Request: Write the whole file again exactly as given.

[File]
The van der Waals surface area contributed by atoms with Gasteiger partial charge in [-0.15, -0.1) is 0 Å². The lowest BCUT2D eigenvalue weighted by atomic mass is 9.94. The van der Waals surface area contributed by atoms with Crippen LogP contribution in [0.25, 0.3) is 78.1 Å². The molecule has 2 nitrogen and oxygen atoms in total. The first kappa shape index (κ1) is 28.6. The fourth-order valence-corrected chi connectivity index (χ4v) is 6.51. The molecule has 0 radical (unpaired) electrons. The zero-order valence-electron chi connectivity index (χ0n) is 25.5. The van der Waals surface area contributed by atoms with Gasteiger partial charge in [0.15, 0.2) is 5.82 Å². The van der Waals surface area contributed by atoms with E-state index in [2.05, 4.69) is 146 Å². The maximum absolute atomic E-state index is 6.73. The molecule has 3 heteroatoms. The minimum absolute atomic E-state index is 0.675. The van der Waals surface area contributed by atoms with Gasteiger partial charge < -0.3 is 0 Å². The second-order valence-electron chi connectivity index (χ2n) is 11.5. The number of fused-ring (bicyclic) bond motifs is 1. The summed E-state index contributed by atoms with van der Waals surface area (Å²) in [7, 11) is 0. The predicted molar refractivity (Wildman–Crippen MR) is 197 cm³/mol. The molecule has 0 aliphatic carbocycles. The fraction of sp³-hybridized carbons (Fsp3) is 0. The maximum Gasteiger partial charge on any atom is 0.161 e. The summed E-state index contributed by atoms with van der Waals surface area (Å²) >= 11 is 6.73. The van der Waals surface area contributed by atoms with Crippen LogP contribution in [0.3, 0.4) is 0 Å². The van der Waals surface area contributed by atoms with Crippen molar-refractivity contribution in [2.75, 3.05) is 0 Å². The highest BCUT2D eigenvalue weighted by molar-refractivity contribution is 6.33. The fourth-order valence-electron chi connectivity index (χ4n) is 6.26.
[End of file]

The van der Waals surface area contributed by atoms with Gasteiger partial charge in [-0.15, -0.1) is 0 Å². The lowest BCUT2D eigenvalue weighted by atomic mass is 9.94. The van der Waals surface area contributed by atoms with Crippen LogP contribution in [0.25, 0.3) is 78.1 Å². The molecule has 2 nitrogen and oxygen atoms in total. The first kappa shape index (κ1) is 28.6. The fourth-order valence-corrected chi connectivity index (χ4v) is 6.51. The molecule has 0 radical (unpaired) electrons. The zero-order valence-electron chi connectivity index (χ0n) is 25.5. The van der Waals surface area contributed by atoms with Gasteiger partial charge in [0.15, 0.2) is 5.82 Å². The van der Waals surface area contributed by atoms with E-state index in [2.05, 4.69) is 146 Å². The maximum absolute atomic E-state index is 6.73. The molecule has 3 heteroatoms. The minimum absolute atomic E-state index is 0.675. The van der Waals surface area contributed by atoms with Gasteiger partial charge < -0.3 is 0 Å². The second-order valence-electron chi connectivity index (χ2n) is 11.5. The number of fused-ring (bicyclic) bond motifs is 1. The summed E-state index contributed by atoms with van der Waals surface area (Å²) in [7, 11) is 0. The predicted molar refractivity (Wildman–Crippen MR) is 197 cm³/mol. The molecule has 0 aliphatic carbocycles. The fraction of sp³-hybridized carbons (Fsp3) is 0. The maximum Gasteiger partial charge on any atom is 0.161 e. The summed E-state index contributed by atoms with van der Waals surface area (Å²) >= 11 is 6.73. The van der Waals surface area contributed by atoms with Crippen LogP contribution in [0.3, 0.4) is 0 Å². The van der Waals surface area contributed by atoms with Crippen molar-refractivity contribution in [2.75, 3.05) is 0 Å². The highest BCUT2D eigenvalue weighted by molar-refractivity contribution is 6.33. The fourth-order valence-electron chi connectivity index (χ4n) is 6.26.